Hollywood Ending

Updated: May 26, 2007, 12:38 PM ET
By Robert Miles | ESPN The Magazine

Editor's Note: This story appears in the June 4 edition of ESPN The Magazine and includes additional reporting from Morty Ain, Sam Alipour, Elizabeth Carp, Matthew Cole and Eddie Matz.

Barry, babe. Forget Pirates 3 or Die Hard 4, or the one where the alien robots turn into Camaros. We're weeks away from seeing the most revered record in America's most hallowed sport shattered. In Hollywood, we call such a moment THE BIGGEST BLOCKBUSTER EVER! And you, big man, are the star.

ESPN The Magazine
ESPN the MagazineClick here to subscribe to the magazine.

But we've got a problem, kid. Not since Michael Moore snagged his Oscar have so many people rooted against one man's inevitable success. Your image rivals Mel Gibson's, post-DUI rant. You're in a worse spot than a couch-jumping Tom Cruise or a crotch-flashing Britney Spears. Thing is, people don't think you're crazy, they think you're just mean. People tune in to see crazy, superstar, but mean just don't draw.

And that's about to affect everyone's bottom line. As big as that old Mark McGwire-Sammy Sosa buddy film tracked in all four quadrants -- men, young and old; women, young and old -- your 756* project isn't generating the once-in-a-lifetime buzz those MLB bigwigs once imagined. We're estimating your endorsement earnings from breaking Hank's record will be a fraction of the 14 or so million Big Mac and Sammy banked. Forget legacy or a Wheaties box, slugger, your picture is tanking where it counts most.

But don't worry, no crisis is too big for Hollywood to handle. This is the town where Eddie Murphy was found with a transsexual prostitute only to be resurrected as the wisecracking donkey in Shrek. And that's why we're stepping in to give you an emergency polish. If you were a Dodger, we'd have fixed this mess a long time ago. No matter. Our image people are top of the heap, and they have a plan to put out the fires that threaten to ruin your summer of love. Play along, hotshot, and, trust us, 756* will open huge.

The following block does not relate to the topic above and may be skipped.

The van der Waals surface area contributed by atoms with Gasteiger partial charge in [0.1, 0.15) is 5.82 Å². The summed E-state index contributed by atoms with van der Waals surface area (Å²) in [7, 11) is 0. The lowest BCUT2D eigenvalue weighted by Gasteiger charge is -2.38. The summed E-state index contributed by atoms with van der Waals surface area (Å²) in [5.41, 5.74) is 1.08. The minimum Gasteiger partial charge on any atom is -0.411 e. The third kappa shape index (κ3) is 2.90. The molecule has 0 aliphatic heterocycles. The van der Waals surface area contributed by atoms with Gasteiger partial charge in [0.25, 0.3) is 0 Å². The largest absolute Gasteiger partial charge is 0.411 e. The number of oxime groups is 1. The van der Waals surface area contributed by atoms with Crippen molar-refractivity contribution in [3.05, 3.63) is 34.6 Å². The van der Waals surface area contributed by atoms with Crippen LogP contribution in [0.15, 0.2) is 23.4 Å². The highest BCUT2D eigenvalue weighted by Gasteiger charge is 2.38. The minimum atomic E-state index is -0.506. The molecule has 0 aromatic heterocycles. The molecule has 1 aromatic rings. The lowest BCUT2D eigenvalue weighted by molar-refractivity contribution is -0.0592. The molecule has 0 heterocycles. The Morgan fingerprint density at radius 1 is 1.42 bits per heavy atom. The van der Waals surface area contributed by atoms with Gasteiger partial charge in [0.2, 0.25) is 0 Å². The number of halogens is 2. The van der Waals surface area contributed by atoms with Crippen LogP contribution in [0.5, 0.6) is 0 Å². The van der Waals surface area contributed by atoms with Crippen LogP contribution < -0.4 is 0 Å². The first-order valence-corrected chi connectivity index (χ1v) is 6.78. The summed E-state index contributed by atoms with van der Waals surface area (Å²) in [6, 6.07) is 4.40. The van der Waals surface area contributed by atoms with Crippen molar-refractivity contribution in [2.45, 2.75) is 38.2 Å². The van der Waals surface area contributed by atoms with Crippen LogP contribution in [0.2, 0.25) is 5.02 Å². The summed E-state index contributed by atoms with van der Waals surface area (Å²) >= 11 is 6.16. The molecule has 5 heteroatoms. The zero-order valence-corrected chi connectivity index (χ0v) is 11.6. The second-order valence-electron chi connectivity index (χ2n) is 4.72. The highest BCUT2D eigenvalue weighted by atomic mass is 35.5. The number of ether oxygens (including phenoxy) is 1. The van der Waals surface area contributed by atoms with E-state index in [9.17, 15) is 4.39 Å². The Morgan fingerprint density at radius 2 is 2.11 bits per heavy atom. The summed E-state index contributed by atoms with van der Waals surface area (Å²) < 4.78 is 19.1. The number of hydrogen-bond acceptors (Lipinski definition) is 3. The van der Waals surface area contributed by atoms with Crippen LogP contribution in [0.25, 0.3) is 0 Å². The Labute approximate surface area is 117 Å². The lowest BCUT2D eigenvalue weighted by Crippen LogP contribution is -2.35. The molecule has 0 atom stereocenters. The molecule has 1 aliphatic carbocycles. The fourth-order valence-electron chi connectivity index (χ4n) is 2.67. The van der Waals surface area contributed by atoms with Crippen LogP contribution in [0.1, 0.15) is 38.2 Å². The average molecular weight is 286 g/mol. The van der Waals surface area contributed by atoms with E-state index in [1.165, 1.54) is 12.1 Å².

First things first: Even an expert can't help if you're not on board. Listen to Michael Sitrick, a veteran crisis publicist who's dealt with wild cards like Rush Limbaugh, Tommy Lee and R. Kelly. "If he cares, we can change the way the public perceives him, but he has to be willing to do the things we recommend." And that means doing more than smiling for reporters, my friend.

Unsolicited advice from ...

Mad Money host, survived SEC investigation

Barry seems like sincerely the most insincere man in North America. He has to lose that. Smile. Be polite. Mike Schmidt is the model here. Schmidt was the greatest player ever in Philadelphia, but he was roundly booed and criticized until he decided to smile and shut up. He was still bitter, quite bitter, but he preserved his image. If you're a prickly person, you don't want to antagonize.

Survived savings and loan scandal

The next time he is tempted -- and as a well-known celebrity he will be -- he has to do what's right, even if at the moment, it's more attractive to do what's wrong.

Shock jock, target of FCC

I think Barry should take more juice. What the hell? Nobody likes him anyway, so he should really bulk up, juice until his head explodes. Maybe people will like watching how he blasts the ball then. More juice. It's his only hope.

Tigers Cy Young winner, later jailed for bookmaking

You don't realize until you're walking into a federal courtroom, just what a pimple you are on the people's ass. Barry needs to understand that, because when his reputation is put on trial, he needs us, the jurors, on his side. Get out there, have fun. Let the people laugh with you. Let the people laugh at you. There is nothing wrong with being taken down a few notches.